(3 pages)
Good Essays [preview]
Essay on Importance of Clothing in Prologue of the Canterbury Tales - Importance of Clothing in Prologue of the Canterbury Tales Countless people believe in the cliche "do not judge a book by its cover": but why not. Clothing often forms another's first impression of one. It speaks of where a person has been and where they intend to go. Their appearance also illustrates a person's true self and aspirations. A man wearing torn jeans, dingy shirt, and old shoes might be thought of as poor or coming home from a hard day's labor. However, a young woman in a Gucci dress with Versace pumps could be assumed to have access to a large amount of money....   [tags: Canterbury Tales Essays] 512 words
(1.5 pages)
Strong Essays [preview]
Essay about Chaucer's Canterbury Tales - The Nun Prioress of the General Prologue - The Canterbury Tales  - The Nun Prioress In the reading "The Canterbury Tales" by Geoffrey Chaucer, there is a detailed description about the nun Prioress in the "General Prologue". Chaucer uses physical and spiritual relationships to show the characteristics of a person. When we see the nun in relationship to other characters, for example the Knight, Chaucer makes the reader see two types of people. On one hand, the nun who gives much importance to minor things. On the other hand, the Knight who gives much importance to things that really matter....   [tags: General Prologue Essays] 879 words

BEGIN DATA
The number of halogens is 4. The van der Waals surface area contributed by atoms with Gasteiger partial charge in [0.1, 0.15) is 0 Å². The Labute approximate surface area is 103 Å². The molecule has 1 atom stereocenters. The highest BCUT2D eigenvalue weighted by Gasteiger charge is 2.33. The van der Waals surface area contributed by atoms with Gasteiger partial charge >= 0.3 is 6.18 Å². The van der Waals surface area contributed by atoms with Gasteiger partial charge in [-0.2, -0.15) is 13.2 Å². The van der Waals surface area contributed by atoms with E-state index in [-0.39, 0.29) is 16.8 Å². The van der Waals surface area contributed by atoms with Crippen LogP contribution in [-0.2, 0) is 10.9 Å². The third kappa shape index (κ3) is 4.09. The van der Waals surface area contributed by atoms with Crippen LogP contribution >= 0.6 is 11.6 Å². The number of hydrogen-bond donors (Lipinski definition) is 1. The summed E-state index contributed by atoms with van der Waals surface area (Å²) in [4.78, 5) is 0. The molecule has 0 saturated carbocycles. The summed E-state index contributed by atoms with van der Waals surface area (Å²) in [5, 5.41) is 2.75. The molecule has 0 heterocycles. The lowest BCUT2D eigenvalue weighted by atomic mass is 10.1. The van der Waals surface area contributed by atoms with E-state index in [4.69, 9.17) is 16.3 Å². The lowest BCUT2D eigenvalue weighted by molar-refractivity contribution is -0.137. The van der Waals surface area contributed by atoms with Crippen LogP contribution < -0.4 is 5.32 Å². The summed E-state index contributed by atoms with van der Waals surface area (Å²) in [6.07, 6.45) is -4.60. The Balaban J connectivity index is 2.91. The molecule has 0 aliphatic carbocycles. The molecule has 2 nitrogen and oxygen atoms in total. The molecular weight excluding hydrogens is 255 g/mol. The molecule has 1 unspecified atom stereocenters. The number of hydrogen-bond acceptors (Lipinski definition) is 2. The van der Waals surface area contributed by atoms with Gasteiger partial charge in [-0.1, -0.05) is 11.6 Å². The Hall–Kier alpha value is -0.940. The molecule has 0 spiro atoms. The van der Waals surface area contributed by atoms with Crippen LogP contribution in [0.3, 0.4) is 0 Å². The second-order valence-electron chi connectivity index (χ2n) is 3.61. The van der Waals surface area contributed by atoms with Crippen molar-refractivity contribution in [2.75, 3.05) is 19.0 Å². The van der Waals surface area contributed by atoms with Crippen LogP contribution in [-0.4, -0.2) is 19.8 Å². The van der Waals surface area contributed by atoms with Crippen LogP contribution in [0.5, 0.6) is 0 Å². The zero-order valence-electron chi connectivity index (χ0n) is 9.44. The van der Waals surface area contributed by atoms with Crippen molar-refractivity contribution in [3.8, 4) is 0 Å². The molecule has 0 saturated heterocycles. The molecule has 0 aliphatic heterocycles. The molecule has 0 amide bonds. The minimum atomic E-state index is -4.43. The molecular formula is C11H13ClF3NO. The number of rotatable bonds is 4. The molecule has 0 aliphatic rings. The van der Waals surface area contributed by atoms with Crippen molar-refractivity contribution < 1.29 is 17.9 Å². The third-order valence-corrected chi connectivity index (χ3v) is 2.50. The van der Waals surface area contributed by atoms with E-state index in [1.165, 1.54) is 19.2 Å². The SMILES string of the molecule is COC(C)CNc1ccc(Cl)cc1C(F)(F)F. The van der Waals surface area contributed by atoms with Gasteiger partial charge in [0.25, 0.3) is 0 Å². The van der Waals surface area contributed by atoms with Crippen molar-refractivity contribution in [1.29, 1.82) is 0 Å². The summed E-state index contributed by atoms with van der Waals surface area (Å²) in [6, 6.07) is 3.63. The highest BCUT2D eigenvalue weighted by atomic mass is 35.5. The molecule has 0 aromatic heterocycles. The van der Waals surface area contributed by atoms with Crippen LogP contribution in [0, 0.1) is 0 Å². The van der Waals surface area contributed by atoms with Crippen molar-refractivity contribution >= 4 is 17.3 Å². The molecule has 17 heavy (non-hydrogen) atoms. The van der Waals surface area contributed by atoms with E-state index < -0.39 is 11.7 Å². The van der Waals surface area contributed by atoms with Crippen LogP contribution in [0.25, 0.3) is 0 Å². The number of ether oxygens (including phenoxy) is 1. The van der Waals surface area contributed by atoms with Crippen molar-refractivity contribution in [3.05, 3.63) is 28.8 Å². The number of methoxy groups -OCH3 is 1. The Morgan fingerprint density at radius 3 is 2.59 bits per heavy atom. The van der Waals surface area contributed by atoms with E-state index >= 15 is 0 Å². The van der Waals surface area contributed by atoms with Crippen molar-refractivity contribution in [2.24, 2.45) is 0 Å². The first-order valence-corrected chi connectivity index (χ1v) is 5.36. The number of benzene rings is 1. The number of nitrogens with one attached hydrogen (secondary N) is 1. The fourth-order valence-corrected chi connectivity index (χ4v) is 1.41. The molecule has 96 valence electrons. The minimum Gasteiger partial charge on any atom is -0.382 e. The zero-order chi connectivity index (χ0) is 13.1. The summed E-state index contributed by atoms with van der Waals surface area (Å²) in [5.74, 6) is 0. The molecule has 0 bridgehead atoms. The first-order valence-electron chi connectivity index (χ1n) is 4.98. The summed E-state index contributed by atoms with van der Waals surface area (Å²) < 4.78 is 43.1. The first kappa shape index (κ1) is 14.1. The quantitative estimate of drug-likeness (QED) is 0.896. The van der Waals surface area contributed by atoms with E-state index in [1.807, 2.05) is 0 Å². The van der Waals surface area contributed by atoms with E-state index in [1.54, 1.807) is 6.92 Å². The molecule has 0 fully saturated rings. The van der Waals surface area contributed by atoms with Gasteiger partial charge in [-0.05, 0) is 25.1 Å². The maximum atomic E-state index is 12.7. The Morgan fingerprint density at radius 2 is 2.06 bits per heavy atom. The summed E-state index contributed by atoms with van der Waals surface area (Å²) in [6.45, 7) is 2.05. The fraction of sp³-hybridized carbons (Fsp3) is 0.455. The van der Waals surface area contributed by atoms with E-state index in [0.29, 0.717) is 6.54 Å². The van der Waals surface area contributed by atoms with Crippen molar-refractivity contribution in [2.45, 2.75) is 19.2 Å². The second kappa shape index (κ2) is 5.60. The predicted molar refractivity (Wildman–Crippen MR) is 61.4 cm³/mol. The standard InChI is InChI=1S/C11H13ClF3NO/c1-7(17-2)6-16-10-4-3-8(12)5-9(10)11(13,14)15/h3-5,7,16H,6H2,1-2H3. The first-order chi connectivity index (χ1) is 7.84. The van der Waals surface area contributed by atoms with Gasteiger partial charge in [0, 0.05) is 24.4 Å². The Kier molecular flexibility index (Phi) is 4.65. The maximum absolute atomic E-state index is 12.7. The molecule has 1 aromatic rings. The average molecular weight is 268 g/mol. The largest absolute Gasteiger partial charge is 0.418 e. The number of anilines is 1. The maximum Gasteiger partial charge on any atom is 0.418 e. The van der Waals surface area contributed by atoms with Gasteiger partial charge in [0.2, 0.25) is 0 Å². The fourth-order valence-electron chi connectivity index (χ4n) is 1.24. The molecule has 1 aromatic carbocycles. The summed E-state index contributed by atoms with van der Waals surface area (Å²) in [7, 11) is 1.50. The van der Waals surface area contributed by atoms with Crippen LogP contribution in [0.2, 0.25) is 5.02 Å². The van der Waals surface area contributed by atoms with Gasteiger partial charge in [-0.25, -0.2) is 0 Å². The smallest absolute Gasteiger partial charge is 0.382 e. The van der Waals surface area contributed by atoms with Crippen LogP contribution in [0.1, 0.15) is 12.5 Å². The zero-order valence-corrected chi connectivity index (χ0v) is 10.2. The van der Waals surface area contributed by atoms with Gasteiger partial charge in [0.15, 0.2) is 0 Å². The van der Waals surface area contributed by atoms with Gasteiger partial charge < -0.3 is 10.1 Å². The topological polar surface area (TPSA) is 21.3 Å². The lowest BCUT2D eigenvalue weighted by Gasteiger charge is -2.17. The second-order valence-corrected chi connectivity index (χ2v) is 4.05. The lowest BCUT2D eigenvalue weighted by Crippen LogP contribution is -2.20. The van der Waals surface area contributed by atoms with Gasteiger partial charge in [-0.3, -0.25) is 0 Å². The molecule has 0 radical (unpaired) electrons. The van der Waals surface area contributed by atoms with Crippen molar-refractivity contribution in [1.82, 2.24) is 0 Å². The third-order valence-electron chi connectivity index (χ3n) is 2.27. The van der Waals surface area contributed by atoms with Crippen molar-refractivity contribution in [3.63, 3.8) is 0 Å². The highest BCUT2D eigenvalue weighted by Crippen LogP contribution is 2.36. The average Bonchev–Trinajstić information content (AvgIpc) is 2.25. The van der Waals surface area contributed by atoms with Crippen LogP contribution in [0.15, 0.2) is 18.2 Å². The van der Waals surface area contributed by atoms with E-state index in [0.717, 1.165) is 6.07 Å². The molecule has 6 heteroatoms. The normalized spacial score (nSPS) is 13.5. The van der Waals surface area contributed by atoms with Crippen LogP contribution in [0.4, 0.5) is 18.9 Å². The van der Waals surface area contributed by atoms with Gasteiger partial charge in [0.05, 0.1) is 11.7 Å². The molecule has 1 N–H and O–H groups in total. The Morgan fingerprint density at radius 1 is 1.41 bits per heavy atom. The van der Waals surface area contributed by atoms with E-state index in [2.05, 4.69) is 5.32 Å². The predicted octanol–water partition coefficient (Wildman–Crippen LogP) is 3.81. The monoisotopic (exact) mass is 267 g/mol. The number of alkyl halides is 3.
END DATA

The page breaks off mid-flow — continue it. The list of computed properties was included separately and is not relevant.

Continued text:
(2.5 pages)
Strong Essays [preview]
The General Prologue - The Canterbury Tales Essay - The General Prologue - The Canterbury Tales The General Prologue The most popular part of the Canterbury Tales is the General Prologue, which has long been admired for the lively, individualized portraits it offers. More recent criticism has reacted against this approach, claiming that the portraits are indicative of social types, part of a tradition of social satire, "estates satire", and insisting that they should not be read as individualized character portraits like those in a novel. Yet it is sure that Chaucer's capacity of human sympathy, like Shakespeare's, enabled him to go beyond the conventions of his time and create images of individualized human subjects that have been found no...   [tags: English Literature] 1591 words
(4.5 pages)
Strong Essays [preview]